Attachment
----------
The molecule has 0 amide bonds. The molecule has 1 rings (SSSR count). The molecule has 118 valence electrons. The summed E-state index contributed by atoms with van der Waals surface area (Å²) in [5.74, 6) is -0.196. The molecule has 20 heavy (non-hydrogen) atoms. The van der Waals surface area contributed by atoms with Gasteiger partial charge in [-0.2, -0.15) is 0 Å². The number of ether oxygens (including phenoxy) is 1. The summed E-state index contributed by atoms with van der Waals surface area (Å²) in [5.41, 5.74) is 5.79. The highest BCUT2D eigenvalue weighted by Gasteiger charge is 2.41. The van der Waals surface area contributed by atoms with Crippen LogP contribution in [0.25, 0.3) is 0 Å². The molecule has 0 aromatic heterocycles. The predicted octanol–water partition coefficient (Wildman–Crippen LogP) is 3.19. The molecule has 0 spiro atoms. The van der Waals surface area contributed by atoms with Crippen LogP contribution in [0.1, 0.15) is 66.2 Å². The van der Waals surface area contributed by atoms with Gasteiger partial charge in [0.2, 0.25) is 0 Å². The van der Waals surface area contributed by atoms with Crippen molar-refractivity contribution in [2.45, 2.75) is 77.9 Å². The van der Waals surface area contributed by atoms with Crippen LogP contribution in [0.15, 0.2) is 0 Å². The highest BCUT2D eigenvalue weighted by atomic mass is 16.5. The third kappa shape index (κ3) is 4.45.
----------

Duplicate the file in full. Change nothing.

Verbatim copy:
The molecule has 0 amide bonds. The molecule has 1 rings (SSSR count). The molecule has 118 valence electrons. The summed E-state index contributed by atoms with van der Waals surface area (Å²) in [5.74, 6) is -0.196. The molecule has 20 heavy (non-hydrogen) atoms. The van der Waals surface area contributed by atoms with Gasteiger partial charge in [-0.2, -0.15) is 0 Å². The number of ether oxygens (including phenoxy) is 1. The summed E-state index contributed by atoms with van der Waals surface area (Å²) in [5.41, 5.74) is 5.79. The highest BCUT2D eigenvalue weighted by Gasteiger charge is 2.41. The van der Waals surface area contributed by atoms with Crippen LogP contribution in [0.25, 0.3) is 0 Å². The molecule has 0 aromatic heterocycles. The predicted octanol–water partition coefficient (Wildman–Crippen LogP) is 3.19. The molecule has 0 spiro atoms. The van der Waals surface area contributed by atoms with Crippen LogP contribution in [0.1, 0.15) is 66.2 Å². The van der Waals surface area contributed by atoms with Gasteiger partial charge in [0.2, 0.25) is 0 Å². The van der Waals surface area contributed by atoms with Crippen molar-refractivity contribution in [2.45, 2.75) is 77.9 Å². The van der Waals surface area contributed by atoms with Crippen LogP contribution in [0.15, 0.2) is 0 Å². The highest BCUT2D eigenvalue weighted by atomic mass is 16.5. The third kappa shape index (κ3) is 4.45.